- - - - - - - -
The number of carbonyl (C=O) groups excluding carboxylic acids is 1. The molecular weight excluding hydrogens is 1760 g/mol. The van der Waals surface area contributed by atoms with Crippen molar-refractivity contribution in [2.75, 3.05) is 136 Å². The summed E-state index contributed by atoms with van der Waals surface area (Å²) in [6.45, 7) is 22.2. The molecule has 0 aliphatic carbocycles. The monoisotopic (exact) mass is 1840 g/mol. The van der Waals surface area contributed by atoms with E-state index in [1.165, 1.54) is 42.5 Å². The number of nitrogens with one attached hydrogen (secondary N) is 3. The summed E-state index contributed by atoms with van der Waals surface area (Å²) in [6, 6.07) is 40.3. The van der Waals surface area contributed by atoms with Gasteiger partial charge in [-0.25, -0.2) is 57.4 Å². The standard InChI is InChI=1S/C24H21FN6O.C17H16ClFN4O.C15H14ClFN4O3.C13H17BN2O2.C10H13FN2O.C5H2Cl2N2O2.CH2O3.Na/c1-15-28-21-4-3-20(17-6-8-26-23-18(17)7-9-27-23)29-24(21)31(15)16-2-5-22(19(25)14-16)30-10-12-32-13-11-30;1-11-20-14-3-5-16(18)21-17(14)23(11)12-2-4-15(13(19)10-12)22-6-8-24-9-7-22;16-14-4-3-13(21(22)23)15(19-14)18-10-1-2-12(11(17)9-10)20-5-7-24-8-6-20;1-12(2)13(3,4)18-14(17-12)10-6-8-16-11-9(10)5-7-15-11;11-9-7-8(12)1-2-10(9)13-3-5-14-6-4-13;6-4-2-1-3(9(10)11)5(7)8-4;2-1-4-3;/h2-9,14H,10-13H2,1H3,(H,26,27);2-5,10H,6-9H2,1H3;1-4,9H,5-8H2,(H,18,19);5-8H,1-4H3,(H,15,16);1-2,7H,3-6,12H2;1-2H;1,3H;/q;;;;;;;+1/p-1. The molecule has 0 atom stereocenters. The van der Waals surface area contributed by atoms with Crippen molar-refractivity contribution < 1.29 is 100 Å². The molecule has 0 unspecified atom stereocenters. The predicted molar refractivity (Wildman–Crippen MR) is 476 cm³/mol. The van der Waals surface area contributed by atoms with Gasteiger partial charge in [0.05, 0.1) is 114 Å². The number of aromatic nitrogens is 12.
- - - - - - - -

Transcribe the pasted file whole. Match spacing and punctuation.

The number of carbonyl (C=O) groups excluding carboxylic acids is 1. The molecular weight excluding hydrogens is 1760 g/mol. The van der Waals surface area contributed by atoms with Crippen molar-refractivity contribution in [2.75, 3.05) is 136 Å². The summed E-state index contributed by atoms with van der Waals surface area (Å²) in [6.45, 7) is 22.2. The molecule has 0 aliphatic carbocycles. The monoisotopic (exact) mass is 1840 g/mol. The van der Waals surface area contributed by atoms with E-state index in [1.165, 1.54) is 42.5 Å². The number of nitrogens with one attached hydrogen (secondary N) is 3. The summed E-state index contributed by atoms with van der Waals surface area (Å²) in [6, 6.07) is 40.3. The van der Waals surface area contributed by atoms with Gasteiger partial charge in [-0.25, -0.2) is 57.4 Å². The standard InChI is InChI=1S/C24H21FN6O.C17H16ClFN4O.C15H14ClFN4O3.C13H17BN2O2.C10H13FN2O.C5H2Cl2N2O2.CH2O3.Na/c1-15-28-21-4-3-20(17-6-8-26-23-18(17)7-9-27-23)29-24(21)31(15)16-2-5-22(19(25)14-16)30-10-12-32-13-11-30;1-11-20-14-3-5-16(18)21-17(14)23(11)12-2-4-15(13(19)10-12)22-6-8-24-9-7-22;16-14-4-3-13(21(22)23)15(19-14)18-10-1-2-12(11(17)9-10)20-5-7-24-8-6-20;1-12(2)13(3,4)18-14(17-12)10-6-8-16-11-9(10)5-7-15-11;11-9-7-8(12)1-2-10(9)13-3-5-14-6-4-13;6-4-2-1-3(9(10)11)5(7)8-4;2-1-4-3;/h2-9,14H,10-13H2,1H3,(H,26,27);2-5,10H,6-9H2,1H3;1-4,9H,5-8H2,(H,18,19);5-8H,1-4H3,(H,15,16);1-2,7H,3-6,12H2;1-2H;1,3H;/q;;;;;;;+1/p-1. The molecule has 0 atom stereocenters. The van der Waals surface area contributed by atoms with Crippen molar-refractivity contribution < 1.29 is 100 Å². The molecule has 0 unspecified atom stereocenters. The predicted molar refractivity (Wildman–Crippen MR) is 476 cm³/mol. The van der Waals surface area contributed by atoms with Gasteiger partial charge in [0.05, 0.1) is 114 Å². The number of aromatic nitrogens is 12.